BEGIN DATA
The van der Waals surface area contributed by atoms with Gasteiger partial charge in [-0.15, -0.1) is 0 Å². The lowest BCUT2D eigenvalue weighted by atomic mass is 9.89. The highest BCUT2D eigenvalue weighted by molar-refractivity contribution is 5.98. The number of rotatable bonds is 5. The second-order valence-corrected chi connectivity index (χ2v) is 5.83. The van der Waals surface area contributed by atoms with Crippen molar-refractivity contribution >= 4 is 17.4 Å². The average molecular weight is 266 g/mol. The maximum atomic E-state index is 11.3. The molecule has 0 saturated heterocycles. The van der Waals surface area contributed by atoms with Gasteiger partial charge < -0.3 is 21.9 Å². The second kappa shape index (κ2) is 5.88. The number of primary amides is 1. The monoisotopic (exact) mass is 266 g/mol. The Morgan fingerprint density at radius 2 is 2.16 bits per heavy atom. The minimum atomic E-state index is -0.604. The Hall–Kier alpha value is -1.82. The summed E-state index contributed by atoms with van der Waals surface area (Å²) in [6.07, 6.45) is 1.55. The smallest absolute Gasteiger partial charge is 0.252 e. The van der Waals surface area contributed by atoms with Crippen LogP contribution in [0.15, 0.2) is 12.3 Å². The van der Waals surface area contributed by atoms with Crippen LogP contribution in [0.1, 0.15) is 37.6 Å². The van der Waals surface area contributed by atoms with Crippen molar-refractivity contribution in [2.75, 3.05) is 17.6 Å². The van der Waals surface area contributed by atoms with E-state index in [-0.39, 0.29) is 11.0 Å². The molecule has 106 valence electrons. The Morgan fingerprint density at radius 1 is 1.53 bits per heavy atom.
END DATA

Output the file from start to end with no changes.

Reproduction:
The van der Waals surface area contributed by atoms with Gasteiger partial charge in [-0.15, -0.1) is 0 Å². The lowest BCUT2D eigenvalue weighted by atomic mass is 9.89. The highest BCUT2D eigenvalue weighted by molar-refractivity contribution is 5.98. The number of rotatable bonds is 5. The second-order valence-corrected chi connectivity index (χ2v) is 5.83. The van der Waals surface area contributed by atoms with Crippen molar-refractivity contribution >= 4 is 17.4 Å². The average molecular weight is 266 g/mol. The maximum atomic E-state index is 11.3. The molecule has 0 saturated heterocycles. The van der Waals surface area contributed by atoms with Gasteiger partial charge < -0.3 is 21.9 Å². The second kappa shape index (κ2) is 5.88. The number of primary amides is 1. The monoisotopic (exact) mass is 266 g/mol. The Morgan fingerprint density at radius 2 is 2.16 bits per heavy atom. The minimum atomic E-state index is -0.604. The Hall–Kier alpha value is -1.82. The summed E-state index contributed by atoms with van der Waals surface area (Å²) in [6.07, 6.45) is 1.55. The smallest absolute Gasteiger partial charge is 0.252 e. The van der Waals surface area contributed by atoms with Crippen LogP contribution in [0.15, 0.2) is 12.3 Å². The van der Waals surface area contributed by atoms with Crippen LogP contribution in [0.1, 0.15) is 37.6 Å². The van der Waals surface area contributed by atoms with Crippen molar-refractivity contribution in [2.75, 3.05) is 17.6 Å². The van der Waals surface area contributed by atoms with E-state index in [-0.39, 0.29) is 11.0 Å². The molecule has 106 valence electrons. The Morgan fingerprint density at radius 1 is 1.53 bits per heavy atom.